- According to section 33 of the State Legislature and section 33 of the Parliament Legislature, if it appears to an authorized person, that an instrument, including an agreement, is inadequately stamped, then such authorized person may impound (take into custody) such agreement or instrument.
- According to section 34 of the State Legislature and section 35 of the Parliament Legislature, an inadequately stamped instrument is inadmissible as evidence and such instrument will not be acted upon subject to certain exceptions as provided for under the section.
- According to section 35 of the State Legislature and section 36 of the Parliament Legislature, an inadequately stamped instrument if recorded as an evidence shall not be admissible but the State Government may under section 36 of the State Legislature or section 37 of the Parliament Legislature (as the case may be), if it deems that the instrument bears sufficient stamp but not proper description, can permit admissibility of such instrument on payment of such charge as deems fit.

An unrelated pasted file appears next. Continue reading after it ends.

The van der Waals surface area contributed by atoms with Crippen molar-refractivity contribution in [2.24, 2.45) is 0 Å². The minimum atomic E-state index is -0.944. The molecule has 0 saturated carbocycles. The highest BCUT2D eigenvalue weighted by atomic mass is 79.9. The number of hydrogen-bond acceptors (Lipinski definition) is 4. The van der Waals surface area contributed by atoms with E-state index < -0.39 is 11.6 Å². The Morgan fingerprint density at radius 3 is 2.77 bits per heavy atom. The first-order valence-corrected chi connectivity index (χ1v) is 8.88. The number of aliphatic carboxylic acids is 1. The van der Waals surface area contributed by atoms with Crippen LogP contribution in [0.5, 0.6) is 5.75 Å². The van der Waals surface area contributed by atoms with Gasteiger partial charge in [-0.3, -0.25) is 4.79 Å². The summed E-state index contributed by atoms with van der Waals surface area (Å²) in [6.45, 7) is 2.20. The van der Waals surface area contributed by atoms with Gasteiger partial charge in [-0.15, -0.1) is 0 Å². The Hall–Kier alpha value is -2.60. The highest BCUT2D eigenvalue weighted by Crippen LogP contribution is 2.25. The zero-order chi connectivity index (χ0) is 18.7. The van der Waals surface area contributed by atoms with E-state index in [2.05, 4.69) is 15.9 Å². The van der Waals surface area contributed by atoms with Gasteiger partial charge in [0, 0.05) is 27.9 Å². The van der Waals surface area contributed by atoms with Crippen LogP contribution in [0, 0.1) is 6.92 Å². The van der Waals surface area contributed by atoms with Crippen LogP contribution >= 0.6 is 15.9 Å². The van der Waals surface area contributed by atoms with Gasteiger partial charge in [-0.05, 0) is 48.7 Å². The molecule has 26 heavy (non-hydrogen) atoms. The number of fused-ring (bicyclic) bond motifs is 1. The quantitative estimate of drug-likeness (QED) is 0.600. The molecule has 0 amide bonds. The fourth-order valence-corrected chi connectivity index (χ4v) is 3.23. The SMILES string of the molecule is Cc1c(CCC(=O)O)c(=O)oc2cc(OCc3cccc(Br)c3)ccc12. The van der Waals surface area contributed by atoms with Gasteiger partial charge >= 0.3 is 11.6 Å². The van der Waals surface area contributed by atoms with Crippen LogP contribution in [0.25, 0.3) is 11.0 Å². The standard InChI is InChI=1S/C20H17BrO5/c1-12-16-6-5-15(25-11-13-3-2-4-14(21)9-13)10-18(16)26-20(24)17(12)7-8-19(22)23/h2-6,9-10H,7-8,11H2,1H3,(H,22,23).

A stamp duty is payable by the parties to an agreement to a state government for recognizing an agreement. Stamp duty is revenue for the state government even if it is imposed by the central government (as in few instruments as discussed above). Respective state governments have authority to impound or nullify the effect of an agreement if such agreement is inadequately stamped.
Apart from the discussion as mentioned above, state governments including the Karnataka Government have initiated the concept of e-stamping. E-stamping in the State of Karnataka is governed by The Karnataka Stamp (Payment of Duty using e-stamping) Rules, 2009 (the Rules). According to the provisions of the Rules, any person paying stamp duty can receive an e-stamp certificate by approaching any approved authority (as defined in the Rules) and by furnishing requisite details, as required under the Rules, along with the payment of stamp duty amount. Any person can purchase e-stamp using cash, pay order, bank draft or any other mode of funds. The Rules further provide that e-stamp certificate shall be visible in the face of the instrument against which it is issued.
 Entry 91 of Schedule VII List 1 (Union List).
 Entry 63 of Schedule VII List 2 (State List).
 Rule 20 of The Karnataka Stamp (Payment of Duty by Means of e-stamping) Rules, 2009
 Rule 21 of The Karnataka Stamp (Payment of Duty using e-stamping) Rules, 2009
 Rule 27 of The Karnataka Stamp (Payment of Duty using e-stamping) Rules, 2009